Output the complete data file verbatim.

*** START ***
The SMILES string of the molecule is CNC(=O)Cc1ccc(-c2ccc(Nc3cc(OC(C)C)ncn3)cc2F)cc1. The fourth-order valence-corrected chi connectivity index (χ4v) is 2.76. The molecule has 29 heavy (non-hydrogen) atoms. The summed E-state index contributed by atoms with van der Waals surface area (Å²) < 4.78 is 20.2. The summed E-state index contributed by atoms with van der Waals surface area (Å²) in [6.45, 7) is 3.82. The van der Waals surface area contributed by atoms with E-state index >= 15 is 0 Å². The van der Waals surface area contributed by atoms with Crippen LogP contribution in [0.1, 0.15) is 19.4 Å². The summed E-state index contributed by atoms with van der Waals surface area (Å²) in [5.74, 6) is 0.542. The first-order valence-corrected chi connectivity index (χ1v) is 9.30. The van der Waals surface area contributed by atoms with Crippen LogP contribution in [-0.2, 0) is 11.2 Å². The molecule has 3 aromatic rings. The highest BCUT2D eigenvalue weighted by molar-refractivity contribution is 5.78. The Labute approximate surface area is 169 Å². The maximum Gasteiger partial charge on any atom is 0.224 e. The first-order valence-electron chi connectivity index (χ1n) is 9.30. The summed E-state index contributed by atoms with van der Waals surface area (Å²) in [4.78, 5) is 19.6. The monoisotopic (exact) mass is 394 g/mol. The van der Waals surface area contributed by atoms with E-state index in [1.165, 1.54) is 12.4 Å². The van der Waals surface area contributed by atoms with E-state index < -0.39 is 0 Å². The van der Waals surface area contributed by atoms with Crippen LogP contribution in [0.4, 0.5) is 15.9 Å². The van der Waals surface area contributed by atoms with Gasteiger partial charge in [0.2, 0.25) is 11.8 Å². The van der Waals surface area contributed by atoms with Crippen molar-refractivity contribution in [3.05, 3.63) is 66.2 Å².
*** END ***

The SMILES string of the molecule is CNC(=O)Cc1ccc(-c2ccc(Nc3cc(OC(C)C)ncn3)cc2F)cc1. The fourth-order valence-corrected chi connectivity index (χ4v) is 2.76. The molecule has 29 heavy (non-hydrogen) atoms. The summed E-state index contributed by atoms with van der Waals surface area (Å²) < 4.78 is 20.2. The summed E-state index contributed by atoms with van der Waals surface area (Å²) in [6.45, 7) is 3.82. The van der Waals surface area contributed by atoms with E-state index >= 15 is 0 Å². The van der Waals surface area contributed by atoms with Crippen LogP contribution in [0.1, 0.15) is 19.4 Å². The summed E-state index contributed by atoms with van der Waals surface area (Å²) in [5.74, 6) is 0.542. The first-order valence-corrected chi connectivity index (χ1v) is 9.30. The van der Waals surface area contributed by atoms with Crippen LogP contribution in [-0.2, 0) is 11.2 Å². The molecule has 3 aromatic rings. The highest BCUT2D eigenvalue weighted by molar-refractivity contribution is 5.78. The Labute approximate surface area is 169 Å². The maximum Gasteiger partial charge on any atom is 0.224 e. The first-order valence-electron chi connectivity index (χ1n) is 9.30. The summed E-state index contributed by atoms with van der Waals surface area (Å²) in [4.78, 5) is 19.6. The monoisotopic (exact) mass is 394 g/mol. The van der Waals surface area contributed by atoms with E-state index in [1.165, 1.54) is 12.4 Å². The van der Waals surface area contributed by atoms with E-state index < -0.39 is 0 Å². The van der Waals surface area contributed by atoms with Crippen LogP contribution in [0.4, 0.5) is 15.9 Å². The van der Waals surface area contributed by atoms with Gasteiger partial charge in [0.2, 0.25) is 11.8 Å². The van der Waals surface area contributed by atoms with Crippen molar-refractivity contribution in [3.05, 3.63) is 66.2 Å².